West Memphis Three

Chris Byers, 8; Michael Moore, 8; Steve Branch, 8

Chris Byers, 8; Michael Moore, 8; Steve Branch, 8

On May 3, 1993, three boys went missing in West Memphis, Arkansas.  Steve Branch, Christopher Byers, and Michael Moore went to school that day, came home, went out to play and were never seen again.  A search party went out that night and the next morning to find the boys.  At approx 10am the next day, their bodies were found in the woods in shallow water, naked and lifeless.  Steve Branch and Michael Moore’s ultimate cause of death was drowning.  They were also beaten, had head wounds and cuts and scrapes all over their bodies. Christopher Byers did not die due to drowning.  He was dead prior to being dumped in the woods.  He also had serious damage to his body and had been castrated.  All three were hog tied.

Of course, this caused an epic scandal in the local, state and national media. Three almost nine year old boys had been brutally murdered.  The public wanted answers.  The site of the crime was totally free of blood.  There were no weapons found at the scene.  No one had seen or heard anything.  In short, they had no leads.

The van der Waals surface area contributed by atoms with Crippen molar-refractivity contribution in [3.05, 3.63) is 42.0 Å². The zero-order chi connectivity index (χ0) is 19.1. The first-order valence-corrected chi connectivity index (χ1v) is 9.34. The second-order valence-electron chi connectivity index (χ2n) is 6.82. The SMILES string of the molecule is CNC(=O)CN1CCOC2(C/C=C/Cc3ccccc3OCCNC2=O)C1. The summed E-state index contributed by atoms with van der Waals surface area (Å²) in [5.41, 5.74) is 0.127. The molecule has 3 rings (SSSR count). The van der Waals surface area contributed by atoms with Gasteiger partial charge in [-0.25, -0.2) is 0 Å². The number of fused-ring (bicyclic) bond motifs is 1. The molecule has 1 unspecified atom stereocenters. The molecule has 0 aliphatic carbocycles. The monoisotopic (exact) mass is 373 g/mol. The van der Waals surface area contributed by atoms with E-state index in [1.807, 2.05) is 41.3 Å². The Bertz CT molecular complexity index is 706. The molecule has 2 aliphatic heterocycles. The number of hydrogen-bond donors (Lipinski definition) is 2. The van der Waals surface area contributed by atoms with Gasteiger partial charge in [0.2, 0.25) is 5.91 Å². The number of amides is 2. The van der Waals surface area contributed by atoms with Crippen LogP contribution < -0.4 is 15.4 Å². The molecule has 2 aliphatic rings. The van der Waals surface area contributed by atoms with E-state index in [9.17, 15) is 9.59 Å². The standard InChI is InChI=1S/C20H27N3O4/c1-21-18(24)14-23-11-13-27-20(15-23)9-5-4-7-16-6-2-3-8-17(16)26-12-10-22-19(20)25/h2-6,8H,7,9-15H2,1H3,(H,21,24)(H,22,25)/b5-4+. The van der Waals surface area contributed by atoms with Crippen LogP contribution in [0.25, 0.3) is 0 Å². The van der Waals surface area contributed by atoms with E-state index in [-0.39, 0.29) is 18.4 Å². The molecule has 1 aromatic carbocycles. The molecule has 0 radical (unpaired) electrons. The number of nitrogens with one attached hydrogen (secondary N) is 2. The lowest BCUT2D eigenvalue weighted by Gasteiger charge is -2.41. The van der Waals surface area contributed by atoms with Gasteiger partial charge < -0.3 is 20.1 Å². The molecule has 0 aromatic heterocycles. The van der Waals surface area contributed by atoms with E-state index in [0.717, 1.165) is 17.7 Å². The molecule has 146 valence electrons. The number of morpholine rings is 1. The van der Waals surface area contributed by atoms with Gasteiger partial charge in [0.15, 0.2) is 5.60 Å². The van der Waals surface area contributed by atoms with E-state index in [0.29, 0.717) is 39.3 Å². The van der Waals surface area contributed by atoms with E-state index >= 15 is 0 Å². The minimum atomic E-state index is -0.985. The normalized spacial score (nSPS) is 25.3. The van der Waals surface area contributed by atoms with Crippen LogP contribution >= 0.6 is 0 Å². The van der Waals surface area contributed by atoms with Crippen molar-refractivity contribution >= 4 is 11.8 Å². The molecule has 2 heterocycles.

Damien Echols was 19 at the time of his arrest.

Damien Echols was 19 at the time of his arrest.

A young teenager named Damien Echols caught the investigators’ attention.  He frequently wore all black, listened to Metallica, had long hair, read Stephen King novels and was Wiccan.  The police officers looked at everyone in town and tried to decide who seemed most likely to commit a crime.  Damien Echols was their main suspect.

The police went to his house and questioned him and his friend Jason Baldwin.  Both teenagers knew of the crime because of talk around town.  The police involved in the initial finding of the bodies had talked.  The people of West Memphis and then, therefore the media, had more information on the deaths than is usually released to the public.  Naturally, this event was the talk of the town and rumors spread fast.  By the time that police questioned Damien Echols, he knew more than he should have and parroted it back to the police who took that to mean he must have committed the crime considering he knew more than he thought he ought to have.  BUT they could not place him at the scene of the crime and the crime scene was too clean of evidence.